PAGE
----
He orders the cadets to be made combat ready, or everyone and their family members are getting shot. It's quite ironic that the town central to the Patriots plan also happens to be where Rachel is from and her dad still lives. Small world.
Neville Turns Truman and the Cuba Backstory
Doyle treats Truman like he's a lackey piece of crap, and Tom sees his chance to exploit a situation and gain an unlikely ally. He points out that Doyle is sending men out by the wazoo in search of Monroe, but he's been spying and already knows where the gang is. So if they take them together, it's win-win for them and lose-lose for Doyle. First however, we need to see how Truman ended up being Truman.
They spread out the flashback, but I'll sum it up. Six months after the blackout, Truman was serving grub to prisoners at Guantanamo Bay even though they hadn't heard from the mainland in half a year. He tries to stand up to his CO, but he ends up being a lackey jackwagon yet again. Then, a fleet of ships arrives carrying half the US government.
Six months after that, the then-secretary-of-defense/current president gathers up a group of vetted troops, Truman among them, and tells them the blackout was punishment for vermin that corrupted the country. The President, the Speaker and most of the senior administration staff were killed when Air Force One went down, so he's proposing a coup to take out the VP and start a new world order. At least seventy percent of the US population will be dead, but that's natural selection and the strong will survive the purge to start a new America committed to 'Merican' ideals.
The people in that room are the new founding fathers. Victor Doyle steps up and declares himself an interrogation expert who will use reeducation to recruit followers, whether they want it or not.
War Vs. Humanity
Kyle is also sporting an eye tat, which is reason enough for Miles and Monroe to kill him. The smart vs. human argument plays itself out again until Tom and Truman open fire on the group. A full-on gun battle breaks out, with Truman going after Monroe.
Charlie and Connor run into Jason, who greets Charlie and lowers his weapon. She knocks the dumbass out with the butt of her gun. While Tom and Monroe duke it out and Jason attacks Connor, a guy I can only assume is a mercenary gets shot while another shoots a Patriot in the neck with an arrow.
Meanwhile, Rachel frees a cowering Kyle and tells him to run, when Miles breaks from the action and points his rifle at the frightened teen. Rachel says no, and Miles hesitates and pulls his finger off the trigger. Kyle makes a break for it, and Rachel says he did the right thing. But if I've learned anything from Tom Hanks, it's that Kyle is coming back and killing someone important.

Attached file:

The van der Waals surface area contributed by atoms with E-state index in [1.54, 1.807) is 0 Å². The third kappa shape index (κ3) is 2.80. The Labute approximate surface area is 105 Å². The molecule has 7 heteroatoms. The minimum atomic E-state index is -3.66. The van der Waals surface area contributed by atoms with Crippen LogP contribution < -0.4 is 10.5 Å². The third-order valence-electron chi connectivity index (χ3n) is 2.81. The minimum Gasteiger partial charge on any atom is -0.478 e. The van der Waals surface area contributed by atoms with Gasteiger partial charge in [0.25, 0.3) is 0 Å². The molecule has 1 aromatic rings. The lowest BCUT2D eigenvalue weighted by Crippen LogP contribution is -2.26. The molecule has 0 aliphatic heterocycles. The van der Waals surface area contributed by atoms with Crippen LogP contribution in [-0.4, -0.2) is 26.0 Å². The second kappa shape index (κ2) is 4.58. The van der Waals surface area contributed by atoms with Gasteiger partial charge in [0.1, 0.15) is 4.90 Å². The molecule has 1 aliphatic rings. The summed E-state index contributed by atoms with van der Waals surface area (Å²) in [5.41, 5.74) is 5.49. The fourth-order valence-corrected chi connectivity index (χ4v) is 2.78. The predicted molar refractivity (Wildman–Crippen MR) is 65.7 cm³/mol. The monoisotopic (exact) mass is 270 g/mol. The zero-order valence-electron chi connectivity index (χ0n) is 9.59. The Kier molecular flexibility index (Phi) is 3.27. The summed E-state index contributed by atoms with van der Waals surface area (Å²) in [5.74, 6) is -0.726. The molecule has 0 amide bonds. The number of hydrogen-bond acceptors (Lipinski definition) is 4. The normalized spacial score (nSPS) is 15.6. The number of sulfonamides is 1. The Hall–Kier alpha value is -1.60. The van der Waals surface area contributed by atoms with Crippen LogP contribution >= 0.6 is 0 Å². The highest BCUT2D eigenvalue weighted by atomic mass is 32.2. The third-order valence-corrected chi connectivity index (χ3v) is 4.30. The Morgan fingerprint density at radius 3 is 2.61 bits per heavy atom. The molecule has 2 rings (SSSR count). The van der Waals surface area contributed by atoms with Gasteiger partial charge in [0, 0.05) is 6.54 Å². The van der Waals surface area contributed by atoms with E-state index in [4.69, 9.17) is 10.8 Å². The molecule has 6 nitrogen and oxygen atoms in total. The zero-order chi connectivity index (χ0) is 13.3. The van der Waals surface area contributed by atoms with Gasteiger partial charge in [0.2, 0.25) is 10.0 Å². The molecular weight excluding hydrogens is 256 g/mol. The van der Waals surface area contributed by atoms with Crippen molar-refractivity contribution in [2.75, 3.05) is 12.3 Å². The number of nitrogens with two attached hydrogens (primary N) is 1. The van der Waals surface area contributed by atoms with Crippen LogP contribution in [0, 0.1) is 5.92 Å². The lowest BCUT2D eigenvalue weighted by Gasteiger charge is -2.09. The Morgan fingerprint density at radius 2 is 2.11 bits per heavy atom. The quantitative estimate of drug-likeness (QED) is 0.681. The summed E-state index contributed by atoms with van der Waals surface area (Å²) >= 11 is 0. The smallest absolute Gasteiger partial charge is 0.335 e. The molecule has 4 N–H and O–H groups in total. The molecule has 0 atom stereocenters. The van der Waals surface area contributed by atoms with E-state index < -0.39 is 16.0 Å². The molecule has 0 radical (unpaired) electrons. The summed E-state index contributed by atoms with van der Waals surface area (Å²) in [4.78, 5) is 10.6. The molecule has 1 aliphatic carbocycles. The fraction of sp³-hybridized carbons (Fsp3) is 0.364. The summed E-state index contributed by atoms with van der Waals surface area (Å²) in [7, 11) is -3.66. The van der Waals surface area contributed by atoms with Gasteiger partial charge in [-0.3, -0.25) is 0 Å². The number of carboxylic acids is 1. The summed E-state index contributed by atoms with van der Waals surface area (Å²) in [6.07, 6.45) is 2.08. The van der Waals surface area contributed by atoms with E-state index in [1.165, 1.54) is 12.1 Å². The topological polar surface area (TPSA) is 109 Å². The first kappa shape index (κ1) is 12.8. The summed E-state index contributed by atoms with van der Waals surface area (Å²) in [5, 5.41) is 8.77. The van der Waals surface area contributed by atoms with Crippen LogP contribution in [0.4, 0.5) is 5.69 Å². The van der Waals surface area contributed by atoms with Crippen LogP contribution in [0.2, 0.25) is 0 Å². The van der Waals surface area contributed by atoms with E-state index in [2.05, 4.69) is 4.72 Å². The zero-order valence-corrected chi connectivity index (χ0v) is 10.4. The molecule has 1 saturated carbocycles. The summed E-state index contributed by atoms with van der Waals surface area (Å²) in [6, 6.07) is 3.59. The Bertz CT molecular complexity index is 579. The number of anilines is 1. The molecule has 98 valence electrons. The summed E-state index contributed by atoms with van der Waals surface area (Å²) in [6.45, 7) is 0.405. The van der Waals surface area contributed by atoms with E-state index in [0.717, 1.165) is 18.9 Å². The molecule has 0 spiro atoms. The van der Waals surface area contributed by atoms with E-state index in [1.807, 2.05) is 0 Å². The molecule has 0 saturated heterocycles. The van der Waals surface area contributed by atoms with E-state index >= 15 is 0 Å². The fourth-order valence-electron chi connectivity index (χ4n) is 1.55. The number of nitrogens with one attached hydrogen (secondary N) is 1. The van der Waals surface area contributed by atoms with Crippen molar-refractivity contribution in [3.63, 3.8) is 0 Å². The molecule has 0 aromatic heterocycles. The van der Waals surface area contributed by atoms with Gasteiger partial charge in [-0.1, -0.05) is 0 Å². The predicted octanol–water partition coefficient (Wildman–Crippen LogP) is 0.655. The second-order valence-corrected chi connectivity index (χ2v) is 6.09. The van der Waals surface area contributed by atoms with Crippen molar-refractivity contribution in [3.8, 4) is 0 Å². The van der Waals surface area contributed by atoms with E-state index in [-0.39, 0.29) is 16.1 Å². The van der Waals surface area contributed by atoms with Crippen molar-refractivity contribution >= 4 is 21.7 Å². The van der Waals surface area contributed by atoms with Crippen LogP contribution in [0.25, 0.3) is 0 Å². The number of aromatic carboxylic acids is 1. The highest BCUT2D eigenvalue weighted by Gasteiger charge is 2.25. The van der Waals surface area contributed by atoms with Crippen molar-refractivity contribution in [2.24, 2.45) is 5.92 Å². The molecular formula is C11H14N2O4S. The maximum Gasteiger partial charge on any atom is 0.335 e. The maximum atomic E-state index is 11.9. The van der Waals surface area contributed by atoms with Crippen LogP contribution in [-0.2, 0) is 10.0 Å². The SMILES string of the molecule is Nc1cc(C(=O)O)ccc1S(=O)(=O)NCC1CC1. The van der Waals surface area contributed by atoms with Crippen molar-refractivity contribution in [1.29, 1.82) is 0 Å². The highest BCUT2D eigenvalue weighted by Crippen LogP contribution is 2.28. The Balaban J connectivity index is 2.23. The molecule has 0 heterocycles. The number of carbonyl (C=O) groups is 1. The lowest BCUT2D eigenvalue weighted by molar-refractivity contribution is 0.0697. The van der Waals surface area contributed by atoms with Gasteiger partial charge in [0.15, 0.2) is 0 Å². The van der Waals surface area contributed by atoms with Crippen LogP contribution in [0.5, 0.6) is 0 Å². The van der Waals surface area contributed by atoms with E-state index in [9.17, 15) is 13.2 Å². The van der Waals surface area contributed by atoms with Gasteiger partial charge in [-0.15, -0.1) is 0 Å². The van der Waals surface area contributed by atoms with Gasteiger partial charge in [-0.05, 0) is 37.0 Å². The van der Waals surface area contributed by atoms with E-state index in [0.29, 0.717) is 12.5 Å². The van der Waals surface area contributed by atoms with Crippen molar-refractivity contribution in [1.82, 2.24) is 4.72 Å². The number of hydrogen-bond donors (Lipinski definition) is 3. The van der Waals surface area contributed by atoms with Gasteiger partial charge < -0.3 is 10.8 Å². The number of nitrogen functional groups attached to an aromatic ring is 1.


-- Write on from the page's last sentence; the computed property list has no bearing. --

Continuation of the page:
Monroe beats Tom and Jason beats Connor (by smashing his head through a car window), so Monroe knocks out Jason and grabs his son. Everyone important flees, and Tom and Truman get reamed out by Doyle. The warning is, "I'll cut things off your wife that don't grow back," which I'm pretty sure encompasses everything.
While Tom pines to Truman about how much easier everything would be if Doyle was just out of the picture, the freedom fighters retire to a new secluded hideaway. Even with Rachel's comforting words about letting the future killer of someone significant go free, Monroe just can't understand why Miles passed on taking the shot.
Monroe says he's fighting for revenge, and Miles calls him on his BS. He just wants to get back the Monroe Republic and establish some half-ass father-son kingdom. Monroe retorts that at least he has a goal. What is Miles' endgame? To play house?
Miles stares at Monroe and realizes, "Oh crap, I have no idea what this entire season has been about." He walks off camera without a word.
Meanwhile, Doyle brings Jason into his office, pulls down his eyelid and reads his tat numbers aloud. With Jason once again under his control, he demands to know everything about Tom's plan.
Living Up to the Billing
Well, we certainly got what was advertised. We are once again no closer to an endgame than we were before we started, and we really don't know what the point of it all is, but at least we got a bit more backstory.
"Exposition Boulevard" was a pretty enjoyable cookie-cutter episode that sets us up for bigger and better things moving forward. We didn't really get a deeper understanding of anyone except maybe Truman and the other bad guys, and if there's supposed to be a deepening romance between Connor and Charlie, I'm not feeling it.
At least the characters are starting to call each other out on the things I've been complaining about all season, so hopefully we'll quit beating around the bush and get to it already. And of course, there's always room for more exposition.
What did you think of this one? Are you excited to see where things go? Do you think there will be a big-picture point to all this, or will things limp to the end with the continuing conflicts and not much of a reason for them? Or maybe we should just all just go back to Aaron's nanite-induced fantasy dream world and enjoy our steak- and beer-filled time in the Matrix?
You can watch Revolution
every Wednesday at 8pm on NBC.
(Image courtesy of NBC)